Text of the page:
The Medieval period, including the Middle Ages, marked a period of distinct advancement in weaponry. Due to some of the unique influences of the period, weapons revolved around two major areas. First was that of knights. These horsemen required new weapons, as well as promoting development of weapons to defeat them. Second was that of castles. The building of castles on a large scale necessitated new weapons to help defend and attack them. The Middle Ages formed the middle period in a traditional schematic division of European history into three ages: the classical civilization of Antiquity, the Middle Ages, and modern times, beginning with the Renaissance. ...


The Renaissance marked the beginning of the implementation of combustion based devices in warfare. The most long-lasting effect of this was the introduction of cannon and firearms to the battlefield, where they are still at the core of modern weaponry. However, many other machines of war were experimented with. Raphael was famous for depicting illustrious figures of the Classical past with the features of his Renaissance contemporaries. ...


From the American Revolution through the beginning of the 20th Century, human-powered weapons were finally excluded from the battlefield for the most part. Sometimes referred to as the Age of Rifles, this period was characterized by the development of firearms for infantry and cannons for support, as well as the beginnings of mechanized weapons such as the machine gun. The American Revolution was a political movement by 13 American colonies that declared independence and fought off British military efforts to regain control. ...


World War I marked the entry of fully industrialized warfare, and weapons were developed quickly to meet wartime needs. Many new technologies were developed, particularly in the development of military aircraft and vehicles. World War II however, perhaps marked the most frantic period of weapons development in the history of humanity. Massive numbers of new designs and concepts were fielded, and all existing technologies were improved between 1939 and 1945. Ultimately, the most powerful of all invented weapons was the nuclear bomb. Combatants Allied Powers: British Empire France Italy Russian Empire Kingdom of Serbia United States Central Powers: Austria-Hungary Bulgaria German Empire Ottoman Empire Commanders Douglas Haig John Jellicoe Ferdinand Foch Nikolay II Nikolay Yudenich Radomir Putnik Woodrow Wilson John Pershing Wilhelm II Reinhard Scheer Franz Josef I Oskar Potiorek Ä°smail... To meet Wikipedias quality standards, the use of images on this page may require cleanup, involving adjustment of image placement, formatting, size, or other adjustments. ... The mushroom cloud of the atomic bombing of Nagasaki, Japan, in 1945 lifted nuclear fallout some 18 km (60,000 feet) above the epicenter. ...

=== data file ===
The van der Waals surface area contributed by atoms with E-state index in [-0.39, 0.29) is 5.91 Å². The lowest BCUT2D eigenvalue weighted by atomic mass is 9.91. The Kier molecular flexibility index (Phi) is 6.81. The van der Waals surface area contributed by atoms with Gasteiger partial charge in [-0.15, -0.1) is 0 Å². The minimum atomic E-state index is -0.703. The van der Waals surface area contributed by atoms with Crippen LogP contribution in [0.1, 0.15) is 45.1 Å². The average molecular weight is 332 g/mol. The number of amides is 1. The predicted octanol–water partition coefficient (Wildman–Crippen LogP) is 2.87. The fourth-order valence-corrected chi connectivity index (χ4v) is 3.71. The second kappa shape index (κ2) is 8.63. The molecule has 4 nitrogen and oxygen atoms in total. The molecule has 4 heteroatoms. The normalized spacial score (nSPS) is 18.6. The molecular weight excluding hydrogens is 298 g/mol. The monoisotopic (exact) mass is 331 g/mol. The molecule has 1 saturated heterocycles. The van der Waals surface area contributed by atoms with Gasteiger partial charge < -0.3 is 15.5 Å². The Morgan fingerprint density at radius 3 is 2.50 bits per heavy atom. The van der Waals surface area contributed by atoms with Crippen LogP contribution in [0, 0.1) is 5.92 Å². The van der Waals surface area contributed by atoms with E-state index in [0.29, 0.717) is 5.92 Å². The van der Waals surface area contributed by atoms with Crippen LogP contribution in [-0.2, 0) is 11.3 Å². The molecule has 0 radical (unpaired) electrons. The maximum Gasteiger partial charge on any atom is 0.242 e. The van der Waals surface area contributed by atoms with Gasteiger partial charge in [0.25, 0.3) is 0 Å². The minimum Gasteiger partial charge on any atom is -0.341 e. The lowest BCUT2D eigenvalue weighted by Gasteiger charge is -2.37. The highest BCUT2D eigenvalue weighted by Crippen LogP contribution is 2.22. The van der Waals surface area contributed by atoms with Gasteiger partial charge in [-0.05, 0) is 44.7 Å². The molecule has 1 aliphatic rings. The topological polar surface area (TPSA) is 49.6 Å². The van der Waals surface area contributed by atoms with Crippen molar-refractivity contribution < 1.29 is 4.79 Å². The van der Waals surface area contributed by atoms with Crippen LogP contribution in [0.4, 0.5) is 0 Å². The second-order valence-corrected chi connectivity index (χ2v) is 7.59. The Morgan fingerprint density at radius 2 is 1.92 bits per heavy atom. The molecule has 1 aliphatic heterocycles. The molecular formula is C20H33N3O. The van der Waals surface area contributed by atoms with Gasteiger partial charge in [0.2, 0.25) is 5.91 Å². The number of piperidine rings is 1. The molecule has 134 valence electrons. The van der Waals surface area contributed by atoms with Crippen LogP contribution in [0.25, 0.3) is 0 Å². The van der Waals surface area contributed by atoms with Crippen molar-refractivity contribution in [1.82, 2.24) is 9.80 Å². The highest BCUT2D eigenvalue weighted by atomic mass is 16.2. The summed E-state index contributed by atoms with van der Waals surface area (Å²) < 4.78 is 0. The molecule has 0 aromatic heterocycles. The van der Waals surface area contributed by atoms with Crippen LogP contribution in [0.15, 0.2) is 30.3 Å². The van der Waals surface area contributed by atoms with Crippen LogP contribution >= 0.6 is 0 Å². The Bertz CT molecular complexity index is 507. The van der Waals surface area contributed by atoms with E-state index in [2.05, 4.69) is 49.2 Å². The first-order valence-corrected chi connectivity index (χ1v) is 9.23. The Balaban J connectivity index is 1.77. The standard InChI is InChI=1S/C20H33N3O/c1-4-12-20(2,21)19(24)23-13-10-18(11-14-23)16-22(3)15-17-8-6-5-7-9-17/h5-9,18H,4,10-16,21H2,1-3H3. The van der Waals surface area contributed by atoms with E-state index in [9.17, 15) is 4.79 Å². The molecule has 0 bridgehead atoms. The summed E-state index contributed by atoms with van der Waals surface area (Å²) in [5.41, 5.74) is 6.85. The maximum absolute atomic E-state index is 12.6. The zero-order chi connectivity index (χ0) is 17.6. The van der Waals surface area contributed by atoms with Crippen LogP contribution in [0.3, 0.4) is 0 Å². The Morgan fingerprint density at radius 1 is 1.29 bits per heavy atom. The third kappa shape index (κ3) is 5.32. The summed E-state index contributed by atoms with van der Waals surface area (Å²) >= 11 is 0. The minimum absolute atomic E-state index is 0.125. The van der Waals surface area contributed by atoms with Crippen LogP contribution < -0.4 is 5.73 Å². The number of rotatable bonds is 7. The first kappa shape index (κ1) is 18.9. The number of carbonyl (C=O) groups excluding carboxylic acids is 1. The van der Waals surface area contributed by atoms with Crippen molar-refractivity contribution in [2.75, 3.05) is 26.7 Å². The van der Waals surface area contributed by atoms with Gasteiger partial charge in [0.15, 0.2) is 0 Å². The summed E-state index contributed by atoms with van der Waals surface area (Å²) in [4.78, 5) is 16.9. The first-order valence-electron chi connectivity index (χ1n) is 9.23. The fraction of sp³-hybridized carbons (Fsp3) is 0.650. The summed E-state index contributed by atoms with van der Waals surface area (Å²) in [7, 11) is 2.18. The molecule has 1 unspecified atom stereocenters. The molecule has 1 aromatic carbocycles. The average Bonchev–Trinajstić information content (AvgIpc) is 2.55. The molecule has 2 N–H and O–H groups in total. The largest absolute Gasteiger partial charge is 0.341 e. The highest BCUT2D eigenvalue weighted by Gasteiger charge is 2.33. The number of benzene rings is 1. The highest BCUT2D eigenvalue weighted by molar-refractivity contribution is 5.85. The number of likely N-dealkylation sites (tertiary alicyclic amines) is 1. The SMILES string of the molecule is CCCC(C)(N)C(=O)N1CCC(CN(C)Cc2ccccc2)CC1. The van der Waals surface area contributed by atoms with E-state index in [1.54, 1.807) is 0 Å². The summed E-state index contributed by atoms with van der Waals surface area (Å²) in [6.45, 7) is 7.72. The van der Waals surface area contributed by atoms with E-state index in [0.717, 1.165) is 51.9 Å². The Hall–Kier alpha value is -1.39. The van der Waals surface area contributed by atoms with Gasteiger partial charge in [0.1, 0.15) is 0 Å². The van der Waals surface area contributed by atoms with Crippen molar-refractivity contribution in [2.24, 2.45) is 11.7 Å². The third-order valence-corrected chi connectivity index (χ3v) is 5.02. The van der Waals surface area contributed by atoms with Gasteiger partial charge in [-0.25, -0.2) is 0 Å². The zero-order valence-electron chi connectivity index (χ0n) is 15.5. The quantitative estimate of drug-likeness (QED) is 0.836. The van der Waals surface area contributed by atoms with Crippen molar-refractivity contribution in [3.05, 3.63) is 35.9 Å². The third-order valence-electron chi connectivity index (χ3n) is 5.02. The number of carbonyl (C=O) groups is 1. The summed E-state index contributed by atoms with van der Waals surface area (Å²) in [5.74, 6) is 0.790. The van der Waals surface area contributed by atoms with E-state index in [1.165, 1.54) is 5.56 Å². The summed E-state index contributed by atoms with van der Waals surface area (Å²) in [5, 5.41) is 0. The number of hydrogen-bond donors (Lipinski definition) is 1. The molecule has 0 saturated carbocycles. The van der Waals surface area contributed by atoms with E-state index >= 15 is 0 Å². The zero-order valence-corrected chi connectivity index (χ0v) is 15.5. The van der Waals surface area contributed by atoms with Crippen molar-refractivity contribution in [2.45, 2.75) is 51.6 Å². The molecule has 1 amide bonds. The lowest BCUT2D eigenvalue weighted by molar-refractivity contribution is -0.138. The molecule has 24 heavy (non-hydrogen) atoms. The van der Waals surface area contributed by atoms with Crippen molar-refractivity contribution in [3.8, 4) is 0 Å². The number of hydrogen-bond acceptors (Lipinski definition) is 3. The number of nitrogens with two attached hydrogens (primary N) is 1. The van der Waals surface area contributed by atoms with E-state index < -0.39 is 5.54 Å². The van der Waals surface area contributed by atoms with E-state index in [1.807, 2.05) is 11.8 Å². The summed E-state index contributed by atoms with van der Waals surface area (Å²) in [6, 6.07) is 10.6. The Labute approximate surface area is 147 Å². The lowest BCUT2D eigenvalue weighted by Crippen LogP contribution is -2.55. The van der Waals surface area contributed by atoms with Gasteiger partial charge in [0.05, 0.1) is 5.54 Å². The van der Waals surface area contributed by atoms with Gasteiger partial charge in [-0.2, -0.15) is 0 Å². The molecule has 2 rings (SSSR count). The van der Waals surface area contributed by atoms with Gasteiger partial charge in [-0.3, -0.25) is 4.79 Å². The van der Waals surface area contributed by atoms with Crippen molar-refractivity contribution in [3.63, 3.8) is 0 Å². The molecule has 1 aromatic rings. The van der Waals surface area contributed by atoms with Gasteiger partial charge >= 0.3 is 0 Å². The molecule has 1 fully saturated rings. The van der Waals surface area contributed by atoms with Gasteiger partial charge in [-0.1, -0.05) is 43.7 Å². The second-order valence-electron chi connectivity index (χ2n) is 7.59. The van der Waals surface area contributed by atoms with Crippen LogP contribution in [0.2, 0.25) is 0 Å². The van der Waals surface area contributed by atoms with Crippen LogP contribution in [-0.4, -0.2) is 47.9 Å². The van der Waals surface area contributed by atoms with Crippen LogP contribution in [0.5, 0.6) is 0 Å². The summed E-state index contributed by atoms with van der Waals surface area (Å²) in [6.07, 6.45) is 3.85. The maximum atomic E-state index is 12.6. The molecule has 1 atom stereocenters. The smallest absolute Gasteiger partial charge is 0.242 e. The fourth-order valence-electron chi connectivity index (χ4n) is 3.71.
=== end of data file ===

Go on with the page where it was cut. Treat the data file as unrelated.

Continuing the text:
After World War II, with the onset of the Cold War, the constant technological development of new weapons was institutionalized, as participants engaged in a constant race to develop weapons and counter-weapons. This constant state of weapons development continues into the modern era, and remains a constant draw on the resources of most nations. The Cold War (Russian: Холодная война Kholodnaya Voina) was the protracted geopolitical, ideological, and economic struggle that emerged after World War II between the global superpowers of the Soviet Union and the United States, supported by their military alliance partners. ...

Ancient weapons

The basic tasks a weapon must perform have not changed since ancient times. All weapons do one or more of the following:

  1. Concentrate pressure: the sharp end of a broken stone or pointed stick will apply more pressure per unit area, and do more harm, than the blunt end. A material's hardness determines its ability to apply or resist pressure.
  2. Store energy: an object accumulates kinetic energy as a person accelerates it, and releases this energy in a much shorter time frame upon impact, thus magnifying a person's power.
  3. Project force: a thrown rock or long stick allows a person to affect an adversary from a distance.